Holidaymakers in the UK could be heading to European travel destinations within weeks under new plans to ease coronavirus restrictions.
The EU has announced proposals to allow fully vaccinated travellers and those from countries with low COVID-19 infection rates to visit from June.
The European Commission said it is proposing “to allow entry to the EU for non-essential reasons not only for all persons coming from countries with a good epidemiological situation, but also all people who have received the last recommended dose of an EU-authorised vaccine”.
It has not said which countries would be on its list, but one unnamed EU official told PA the UK remains a “question mark”.
Officials said EU borders would reopen by the start of June at the latest, subject to agreement from member states later this month.
European Commission president Ursula von der Leyen tweeted: “Time to revive tourism industry and for cross-border friendships to rekindle – safely.
“We propose to welcome again vaccinated visitors and those from countries with a good health situation.
“But if variants emerge we have to act fast: we propose an EU emergency brake mechanism.”
In the next relaxation of England’s COVID-19 restrictions, international travel may resume from 17 May.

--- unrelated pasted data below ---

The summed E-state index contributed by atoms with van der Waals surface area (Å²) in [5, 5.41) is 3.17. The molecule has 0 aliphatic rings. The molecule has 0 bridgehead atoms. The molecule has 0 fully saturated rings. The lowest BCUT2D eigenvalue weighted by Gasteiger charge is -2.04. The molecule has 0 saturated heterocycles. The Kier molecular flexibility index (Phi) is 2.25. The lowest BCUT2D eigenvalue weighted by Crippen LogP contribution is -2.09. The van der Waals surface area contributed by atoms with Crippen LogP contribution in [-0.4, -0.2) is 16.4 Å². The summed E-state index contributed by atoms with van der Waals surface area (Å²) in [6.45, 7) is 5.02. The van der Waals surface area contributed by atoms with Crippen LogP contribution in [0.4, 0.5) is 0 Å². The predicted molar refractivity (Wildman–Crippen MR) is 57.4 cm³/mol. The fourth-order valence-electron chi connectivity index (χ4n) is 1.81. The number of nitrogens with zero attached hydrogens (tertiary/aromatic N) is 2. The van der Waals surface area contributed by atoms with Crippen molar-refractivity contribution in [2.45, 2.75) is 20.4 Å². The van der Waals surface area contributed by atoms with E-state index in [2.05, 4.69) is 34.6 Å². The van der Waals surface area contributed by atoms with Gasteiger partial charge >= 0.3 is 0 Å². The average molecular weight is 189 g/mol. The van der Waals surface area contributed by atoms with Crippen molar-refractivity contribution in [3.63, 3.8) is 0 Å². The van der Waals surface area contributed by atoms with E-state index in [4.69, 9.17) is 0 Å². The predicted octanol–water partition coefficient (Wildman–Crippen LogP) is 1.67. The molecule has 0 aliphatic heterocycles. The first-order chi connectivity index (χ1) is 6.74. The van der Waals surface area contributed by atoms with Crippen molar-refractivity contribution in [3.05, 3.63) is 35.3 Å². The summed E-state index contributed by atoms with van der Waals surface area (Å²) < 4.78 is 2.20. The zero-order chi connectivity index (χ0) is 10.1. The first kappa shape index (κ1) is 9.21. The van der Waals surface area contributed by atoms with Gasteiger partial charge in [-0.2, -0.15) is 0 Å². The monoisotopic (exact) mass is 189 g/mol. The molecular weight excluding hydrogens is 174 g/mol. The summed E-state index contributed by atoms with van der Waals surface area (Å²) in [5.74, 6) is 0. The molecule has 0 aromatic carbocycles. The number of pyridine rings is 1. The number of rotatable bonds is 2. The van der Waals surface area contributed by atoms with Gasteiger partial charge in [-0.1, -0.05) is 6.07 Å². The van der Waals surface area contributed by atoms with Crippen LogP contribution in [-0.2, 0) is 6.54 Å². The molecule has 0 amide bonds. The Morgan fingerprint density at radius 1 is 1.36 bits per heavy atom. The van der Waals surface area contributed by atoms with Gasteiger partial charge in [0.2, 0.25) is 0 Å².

The UK’s “green list” of countries to which people can travel without having to isolate for 14 days on their return is expected to be released this week.
Both The Times and The Guardian said destinations likely to make it on to the list for travel include Portugal, Malta and Gibraltar, while The Telegraph said Spain, Greece and France could be added by the end of June.
While the green list is not expected to be published until later this week, government travel advice indicates the destinations which could be on it.
According to the latest updates from the Foreign, Commonwealth and Development Office (FCDO), tourists visiting a number of popular summer hotspots do not face a level of risk for coronavirus that is “unacceptably high”.
The FCDO is not advising against non-essential travel to Portugal (excluding the Azores), Spain’s Canary Islands or the Greek islands of Rhodes, Kos, Zante, Corfu and Crete.
However, prime minister Boris Johnson said the approach to foreign travel this summer will be sensible and cautious to avoid “an influx of disease”.
He said there will be “some opening up” on 17 May but that things must be done in a way “to make sure that we don’t see the virus coming back in” to the UK.
But MPs have warned holidays abroad should still be discouraged even if they are legal in order to prevent coronavirus variants being brought into the UK.
On Tuesday, international trade secretary Liz Truss urged people to wait for an announcement before booking a holiday.
Read more: EU plans to welcome tourists next month
Watch: EU eyes opening up to fully vaccinated travellers